Animal, the docuseries from Netflix, has inspired many nature lovers to head off down nature trails for the chance to observe the fascinating livelihoods of wild animals up close. Presented in Season 2 of Animal, Khao Yai is Thailand’s first national park. The rich forest of Khao Yai is perfect for short trekking, with 7 well-established nature trails to explore throughout the year. Only the trail from the visitor office to Haew Suwat Waterfall is closed between 1 July – 31 August every year.
This is the shortest and most convenient trail in the park. The flora alternates between moist evergreen forest and dry evergreen forest as you make your way to the Kong Kaew waterfall, which was formed from volcanic rocks and a freshwater swamp forest. All along the trail, you’ll find valuable agarwood trees and wild animals such as the Lar gibbon, pileated gibbon, and countless species of birds.
Time: 45 minutes (no guide required)
This is the newest trail in the park. It starts from the ridge of Sai Sorn reservoir and passes through different ecological forest zones, including dry evergreen forest, secondary forest (second-growth forest), and grassland. Frequently encountered wildlife include the Siamese firebacks, silver pheasants, gibbons, and hornbills.
Time: 1.5 hours (no guide required)
This trail leads to Sai Sorn reservoir, where the sunset scene is spectacular. Along the route, you will pass through dry evergreen forest and the secondary forest where the highlights are gibbons and a giant Baing tree which is hundreds of years old. In the rainy season, you can find various species of flowers, such as hairy ball, Begonia, and Paraboea harroviana.
Time: 1 hour 50 minutes–2 hours with a mandated guide
This nature trail connects two waterfalls. As you walk along Lam Ta Khong stream, the forest backdrop alternates between bamboo forest, moist evergreen forest, and dry evergreen forest. In the dry season (November–April), you can see the traces of lava flows from a volcano that erupted hundreds of millions of years ago and the Polypleurum flowers as they emerge from underwater.
Time: 2 hours (no guide required)
With its mix of open grassland and the shade of various forest types, this nature trail attracts a wide variety of birds and different animal species. The giant basil trees that thrive here can only be found in the Dong Phaya Yen forest, and elephants and gaurs like to spend the day in their shade. If you come to Nong Phak Chi Observation Tower in the dry season, you will see elephants, gaurs, gibbons, and hornbills near the water sources and salt licks in the grass.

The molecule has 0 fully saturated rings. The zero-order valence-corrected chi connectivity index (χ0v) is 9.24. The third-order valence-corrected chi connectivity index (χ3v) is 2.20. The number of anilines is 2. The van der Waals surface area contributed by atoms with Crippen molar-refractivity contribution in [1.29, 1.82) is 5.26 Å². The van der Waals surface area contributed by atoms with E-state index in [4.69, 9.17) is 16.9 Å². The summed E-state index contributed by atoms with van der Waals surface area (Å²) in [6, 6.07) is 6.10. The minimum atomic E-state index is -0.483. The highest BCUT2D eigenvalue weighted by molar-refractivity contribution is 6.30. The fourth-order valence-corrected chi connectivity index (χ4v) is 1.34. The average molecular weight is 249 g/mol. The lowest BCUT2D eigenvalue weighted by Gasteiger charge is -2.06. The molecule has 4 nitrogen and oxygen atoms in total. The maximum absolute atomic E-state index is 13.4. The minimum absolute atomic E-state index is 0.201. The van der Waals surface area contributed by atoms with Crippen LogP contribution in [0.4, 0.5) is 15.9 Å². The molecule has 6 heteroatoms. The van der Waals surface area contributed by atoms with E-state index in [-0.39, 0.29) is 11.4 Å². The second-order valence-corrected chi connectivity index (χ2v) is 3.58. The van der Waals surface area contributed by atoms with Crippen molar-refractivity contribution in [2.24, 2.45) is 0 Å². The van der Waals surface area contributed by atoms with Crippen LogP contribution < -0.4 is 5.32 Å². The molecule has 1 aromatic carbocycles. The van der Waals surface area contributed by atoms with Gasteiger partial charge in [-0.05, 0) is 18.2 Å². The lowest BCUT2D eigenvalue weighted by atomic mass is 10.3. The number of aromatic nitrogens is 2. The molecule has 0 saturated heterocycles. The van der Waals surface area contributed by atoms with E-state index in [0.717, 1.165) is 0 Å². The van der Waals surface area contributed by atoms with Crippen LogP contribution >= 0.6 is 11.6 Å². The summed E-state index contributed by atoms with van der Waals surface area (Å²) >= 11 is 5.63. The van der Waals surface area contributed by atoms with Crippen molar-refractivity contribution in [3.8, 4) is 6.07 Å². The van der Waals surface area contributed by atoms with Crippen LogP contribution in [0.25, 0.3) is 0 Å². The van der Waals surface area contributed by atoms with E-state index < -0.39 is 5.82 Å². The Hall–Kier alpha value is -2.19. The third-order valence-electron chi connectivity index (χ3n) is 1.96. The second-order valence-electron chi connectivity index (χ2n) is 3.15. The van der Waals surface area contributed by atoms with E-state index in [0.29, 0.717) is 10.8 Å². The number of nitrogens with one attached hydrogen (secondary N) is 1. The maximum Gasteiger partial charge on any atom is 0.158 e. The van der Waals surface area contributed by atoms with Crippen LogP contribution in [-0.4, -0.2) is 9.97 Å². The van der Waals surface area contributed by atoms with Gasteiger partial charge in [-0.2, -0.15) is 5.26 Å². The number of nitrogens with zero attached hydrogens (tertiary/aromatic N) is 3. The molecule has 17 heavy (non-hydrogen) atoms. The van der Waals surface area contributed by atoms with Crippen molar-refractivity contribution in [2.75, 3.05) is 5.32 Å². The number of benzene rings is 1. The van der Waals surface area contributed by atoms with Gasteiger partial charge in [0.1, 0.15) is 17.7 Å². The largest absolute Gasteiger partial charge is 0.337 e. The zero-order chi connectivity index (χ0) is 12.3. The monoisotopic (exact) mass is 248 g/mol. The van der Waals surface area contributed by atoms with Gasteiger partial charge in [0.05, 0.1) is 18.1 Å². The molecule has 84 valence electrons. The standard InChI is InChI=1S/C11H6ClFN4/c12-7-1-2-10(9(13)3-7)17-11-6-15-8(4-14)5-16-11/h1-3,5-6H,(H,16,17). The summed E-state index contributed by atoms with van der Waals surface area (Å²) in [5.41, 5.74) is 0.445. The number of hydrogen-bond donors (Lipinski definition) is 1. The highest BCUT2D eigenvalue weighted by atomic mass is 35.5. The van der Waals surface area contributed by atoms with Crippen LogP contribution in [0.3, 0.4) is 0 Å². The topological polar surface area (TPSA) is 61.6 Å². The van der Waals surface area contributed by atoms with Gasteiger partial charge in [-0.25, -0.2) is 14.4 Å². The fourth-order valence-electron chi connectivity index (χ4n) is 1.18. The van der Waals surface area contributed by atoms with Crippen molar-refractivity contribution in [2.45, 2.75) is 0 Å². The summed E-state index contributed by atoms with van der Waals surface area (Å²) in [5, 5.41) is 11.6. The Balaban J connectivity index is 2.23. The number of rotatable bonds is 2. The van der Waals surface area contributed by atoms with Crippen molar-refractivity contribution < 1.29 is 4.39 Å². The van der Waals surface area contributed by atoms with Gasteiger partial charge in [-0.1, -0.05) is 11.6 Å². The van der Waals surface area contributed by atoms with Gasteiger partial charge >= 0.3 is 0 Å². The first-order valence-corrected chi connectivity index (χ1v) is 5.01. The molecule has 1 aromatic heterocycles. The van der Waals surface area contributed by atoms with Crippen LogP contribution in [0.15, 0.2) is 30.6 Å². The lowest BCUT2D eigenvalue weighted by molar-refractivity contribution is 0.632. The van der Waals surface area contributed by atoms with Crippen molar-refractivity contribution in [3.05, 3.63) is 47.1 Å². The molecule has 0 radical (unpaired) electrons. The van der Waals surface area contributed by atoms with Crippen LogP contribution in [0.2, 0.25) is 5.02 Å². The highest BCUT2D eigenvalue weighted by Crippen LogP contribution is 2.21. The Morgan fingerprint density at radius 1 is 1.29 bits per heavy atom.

Time: 2.5-3 hours with a mandated guide
This nature trail runs along a flat basin alternating up and down steep slopes leading to Nong Phak Chi Observation Tower. This is the foraging ground of several wild animals, including elephants, bears, hornbills, and gibbons. The giant Baing tree is the highlight of this trail. If you come in the rainy season, you will see wild mushrooms of various colors and shapes.
Time: 3 hours with a mandated guide
This is the longest and most challenging natural trail, but it rewards ardent trekkers with its abundance of wild animals, such as elephants, Asian black bears, hornbills, and gibbons. The trail passes through rainforest alternating with bamboo forest, where valuable plants such as rosewood, scented agarwood, and dense thickets of large ferns thrive.
Time: 6 hours with a mandated guide
From Bangkok, take Phaholyothin Road, passing Rangsit and Saraburi before turning right into Mittraphap. From here, continue past Muak Lek and then turn right again at Pak Chong intersection (KM.58) into highway 2090 (Thanarat Road) and drive for another 20 kilometers to the entrance of the national park. It’s open daily from 6.00 am-6.00 pm. Contact the visitor center for more information (8.30 am-4.30 pm) at 08 6092 6529.
Please visit this website for more details about these 7 natural trails.